PERFORMING ARTS K - 3

Kindergarten

Students interpret elements of nature through their growing skills in music, dance and drama in a myth with themes of changing seasons, migration and kindness.


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In the spring, the kindergarteners showed their progress to their grandparents and special friends with a program about time.
Pantomiming School Activities
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First Grade

Students play with rhymes as a source of skill-building and improvisation using the mediums of song, speech, instruments, drama and dance.

  • Humorous Bug Rhymes Using Sol, Mi and La on the Staff- Illustrated in Visual Art Class


  • Nursery Rhymes are Developed and Extended into Performing Arts Forms:

Dramatizing Theme & Variation with Little Miss Muffet


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Question & Answer through Dramatized Speech and Song with Instrumental Accompaniment in "LIttle Boy Blue Meets Little Bow Peep"
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Song, Movement, Instruments and Drama Show AB Form in "Wee Willie Winkie"
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Speech & Body Percussion/Song with Instrumental Accompaniment Are Used to Show Rondo Form with "Little Tommy Tucker"
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Second and Third Grade Performing Arts Integrated with American History:

Folk Tales, Folk Songs & Folk Dances Reflecting our Virginia Heritage


This past year, the second and third graders embarked on a year-long exploration of American Folk Roots. They participated in music, dance and dramatizations of stories drawn from West Africa, Great Britain and Native America and in their synthesized forms that merged in Colonial Virginia and the greater Appalachians. Each class presented two major performances in the theatre and several informal "shares." The teacher views performances as the organic culmination of the processes that preceded them.


SPANISH ROOTS


A brief foray into our Spanish roots with this choral piece. Next year, we will focus in depth on both Spanish and French roots in the Louisiana Territory. Opportunities abound for integration with the Foreign Language Department and with the history curriculum.

"A la Puerta del Cielo" - a beautiful two part arrangement by Shirley W. McRae; 15th c. Basque origin from New Mexico.
"A la Puerta del Cielo" Spanish-American Lullaby; 15th c. Basque origin from New Mexico.  Beautiful two-part arrangement by Shirley W. McRae.
"A la Puerta del Cielo" Spanish-American Lullaby; 15th c. Basque origin from New Mexico. Beautiful two-part arrangement by Shirley W. McRae.


AFRICAN ROOTS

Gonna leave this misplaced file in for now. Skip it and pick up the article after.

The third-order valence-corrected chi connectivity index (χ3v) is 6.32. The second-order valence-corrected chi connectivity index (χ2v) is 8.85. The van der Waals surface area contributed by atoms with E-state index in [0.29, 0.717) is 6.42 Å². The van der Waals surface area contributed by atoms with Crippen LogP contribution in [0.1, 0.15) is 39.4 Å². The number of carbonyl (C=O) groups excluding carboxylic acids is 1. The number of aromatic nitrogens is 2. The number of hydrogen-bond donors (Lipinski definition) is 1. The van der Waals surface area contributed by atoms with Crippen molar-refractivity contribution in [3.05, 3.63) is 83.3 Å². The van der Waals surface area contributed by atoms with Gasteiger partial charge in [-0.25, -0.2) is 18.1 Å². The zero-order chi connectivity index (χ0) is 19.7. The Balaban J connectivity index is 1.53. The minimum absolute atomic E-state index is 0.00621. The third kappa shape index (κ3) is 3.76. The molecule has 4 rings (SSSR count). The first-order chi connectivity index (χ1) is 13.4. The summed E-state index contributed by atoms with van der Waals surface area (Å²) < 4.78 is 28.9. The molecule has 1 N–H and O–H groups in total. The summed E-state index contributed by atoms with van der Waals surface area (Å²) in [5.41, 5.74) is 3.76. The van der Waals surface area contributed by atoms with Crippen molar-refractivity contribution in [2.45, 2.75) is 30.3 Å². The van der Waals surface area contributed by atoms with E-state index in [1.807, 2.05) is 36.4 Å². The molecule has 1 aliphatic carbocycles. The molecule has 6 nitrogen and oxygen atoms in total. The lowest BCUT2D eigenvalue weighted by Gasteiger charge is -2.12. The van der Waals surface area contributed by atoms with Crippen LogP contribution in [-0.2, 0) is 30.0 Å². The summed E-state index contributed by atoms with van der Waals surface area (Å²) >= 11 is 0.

Multi-genre Narrated Dramatization of the Ngano story, "The Hunter and the Axe." (Sorry, no pictures!)

The West African story-telling tradition of incorporating music and dance parallels our Orff -Schulwerk. The musical dramatization of
the Ngano story, "The Hunter and the Axe," provided the platform for reviewing past skills and developing new ones while laying the groundwork for the concept of the evolution of performing arts forms - in this case, African song evolving to American Spirituals; African dance evolving to American Jazz Dance and Tap; African Mixed Genre Storytelling evolving to the American Musical.

The second and third graders shared their multi-genre story-telling with 5th graders who also study African dance and storytelling in their drama classes with Ms. Solomon. (The 5th graders also present an African Festival in the spring, so maybe more collaboration with MS and LS can be explored for the coming years.) The 5th graders participated by joining their younger friends in the accompaniment parts (good review!) and in the final celebration dance.

The following breakdown is an example of how grade level curricular skills and concepts in each performing arts genre can be introduced, practiced and played with as an integral part of developing a story and generating hands-on experiences with another culture.

New Music Skills & Concepts
  • rhythm: syncopated patterns
  • melody: transposition from C to F Do Pentatonic; full use of plagal pentatonic scale
  • texture: poly-rhythms
  • form: Call and Response
  • timbre: African instruments for sound blanket and song accompaniment
Process: imitation, skill practice, structured improvisations using each skill, music literacy, extend and finalize forms, reflect and polish

New Dance Skills & Concepts
  • Specific African dance steps derived from a U-tube presentation
  • Use of contrasting levels & axial motion
  • Incorporating musical concepts in movement
Process: imitation, practice, structured improvisation, reflection, revision, both student and teacher choreography

New Drama Skills & Concepts
  • Creating WHERE: levels through focus; jungle environment